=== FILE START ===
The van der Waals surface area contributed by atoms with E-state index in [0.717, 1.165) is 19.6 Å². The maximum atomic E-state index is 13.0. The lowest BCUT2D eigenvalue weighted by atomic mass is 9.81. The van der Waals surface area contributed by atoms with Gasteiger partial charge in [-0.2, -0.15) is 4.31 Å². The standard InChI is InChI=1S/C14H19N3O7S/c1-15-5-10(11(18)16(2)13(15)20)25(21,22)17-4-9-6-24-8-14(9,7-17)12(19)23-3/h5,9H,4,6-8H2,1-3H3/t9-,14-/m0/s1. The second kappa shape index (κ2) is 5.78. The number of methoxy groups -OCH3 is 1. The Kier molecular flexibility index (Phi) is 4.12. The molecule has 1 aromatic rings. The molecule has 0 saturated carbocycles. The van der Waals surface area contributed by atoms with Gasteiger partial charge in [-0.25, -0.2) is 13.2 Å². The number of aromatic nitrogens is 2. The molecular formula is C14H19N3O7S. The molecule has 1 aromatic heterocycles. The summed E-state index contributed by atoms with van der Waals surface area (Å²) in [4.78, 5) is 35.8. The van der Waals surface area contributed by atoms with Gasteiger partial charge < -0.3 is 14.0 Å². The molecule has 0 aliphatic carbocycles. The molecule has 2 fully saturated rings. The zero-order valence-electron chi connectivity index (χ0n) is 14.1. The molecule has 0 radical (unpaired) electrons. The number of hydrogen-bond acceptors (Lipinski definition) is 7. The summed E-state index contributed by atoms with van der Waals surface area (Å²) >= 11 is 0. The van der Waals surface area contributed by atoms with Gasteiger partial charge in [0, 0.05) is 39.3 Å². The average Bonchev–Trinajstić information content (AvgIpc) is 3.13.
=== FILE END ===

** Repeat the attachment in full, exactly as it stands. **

The van der Waals surface area contributed by atoms with E-state index in [0.717, 1.165) is 19.6 Å². The maximum atomic E-state index is 13.0. The lowest BCUT2D eigenvalue weighted by atomic mass is 9.81. The van der Waals surface area contributed by atoms with Gasteiger partial charge in [-0.2, -0.15) is 4.31 Å². The standard InChI is InChI=1S/C14H19N3O7S/c1-15-5-10(11(18)16(2)13(15)20)25(21,22)17-4-9-6-24-8-14(9,7-17)12(19)23-3/h5,9H,4,6-8H2,1-3H3/t9-,14-/m0/s1. The second kappa shape index (κ2) is 5.78. The number of methoxy groups -OCH3 is 1. The Kier molecular flexibility index (Phi) is 4.12. The molecule has 1 aromatic rings. The molecule has 0 saturated carbocycles. The van der Waals surface area contributed by atoms with Gasteiger partial charge in [-0.25, -0.2) is 13.2 Å². The number of aromatic nitrogens is 2. The molecular formula is C14H19N3O7S. The molecule has 1 aromatic heterocycles. The summed E-state index contributed by atoms with van der Waals surface area (Å²) in [4.78, 5) is 35.8. The van der Waals surface area contributed by atoms with Gasteiger partial charge < -0.3 is 14.0 Å². The molecule has 0 aliphatic carbocycles. The molecule has 2 fully saturated rings. The zero-order valence-electron chi connectivity index (χ0n) is 14.1. The molecule has 0 radical (unpaired) electrons. The number of hydrogen-bond acceptors (Lipinski definition) is 7. The summed E-state index contributed by atoms with van der Waals surface area (Å²) >= 11 is 0. The van der Waals surface area contributed by atoms with Gasteiger partial charge in [0, 0.05) is 39.3 Å². The average Bonchev–Trinajstić information content (AvgIpc) is 3.13.